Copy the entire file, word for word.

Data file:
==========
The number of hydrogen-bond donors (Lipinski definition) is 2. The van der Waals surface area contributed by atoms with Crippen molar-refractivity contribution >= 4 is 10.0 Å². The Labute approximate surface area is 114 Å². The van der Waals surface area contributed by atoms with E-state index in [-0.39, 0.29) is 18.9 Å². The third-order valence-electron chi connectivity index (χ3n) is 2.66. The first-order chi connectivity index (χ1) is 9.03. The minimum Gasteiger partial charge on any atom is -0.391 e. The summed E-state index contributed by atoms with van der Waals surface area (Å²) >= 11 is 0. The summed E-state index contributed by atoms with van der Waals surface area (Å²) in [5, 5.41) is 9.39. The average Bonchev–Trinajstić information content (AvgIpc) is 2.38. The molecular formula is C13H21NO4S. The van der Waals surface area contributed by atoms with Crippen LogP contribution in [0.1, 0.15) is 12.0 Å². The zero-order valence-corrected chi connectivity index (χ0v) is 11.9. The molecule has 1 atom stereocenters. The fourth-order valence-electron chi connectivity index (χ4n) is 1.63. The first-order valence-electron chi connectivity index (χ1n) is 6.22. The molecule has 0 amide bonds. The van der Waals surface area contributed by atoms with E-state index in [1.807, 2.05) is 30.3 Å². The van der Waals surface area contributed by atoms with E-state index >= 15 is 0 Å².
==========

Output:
The number of hydrogen-bond donors (Lipinski definition) is 2. The van der Waals surface area contributed by atoms with Crippen molar-refractivity contribution >= 4 is 10.0 Å². The Labute approximate surface area is 114 Å². The van der Waals surface area contributed by atoms with E-state index in [-0.39, 0.29) is 18.9 Å². The third-order valence-electron chi connectivity index (χ3n) is 2.66. The first-order chi connectivity index (χ1) is 9.03. The minimum Gasteiger partial charge on any atom is -0.391 e. The summed E-state index contributed by atoms with van der Waals surface area (Å²) >= 11 is 0. The summed E-state index contributed by atoms with van der Waals surface area (Å²) in [5, 5.41) is 9.39. The average Bonchev–Trinajstić information content (AvgIpc) is 2.38. The molecular formula is C13H21NO4S. The van der Waals surface area contributed by atoms with Crippen LogP contribution in [0.1, 0.15) is 12.0 Å². The zero-order valence-corrected chi connectivity index (χ0v) is 11.9. The molecule has 1 atom stereocenters. The fourth-order valence-electron chi connectivity index (χ4n) is 1.63. The first-order valence-electron chi connectivity index (χ1n) is 6.22. The molecule has 0 amide bonds. The van der Waals surface area contributed by atoms with E-state index in [1.807, 2.05) is 30.3 Å². The van der Waals surface area contributed by atoms with E-state index >= 15 is 0 Å².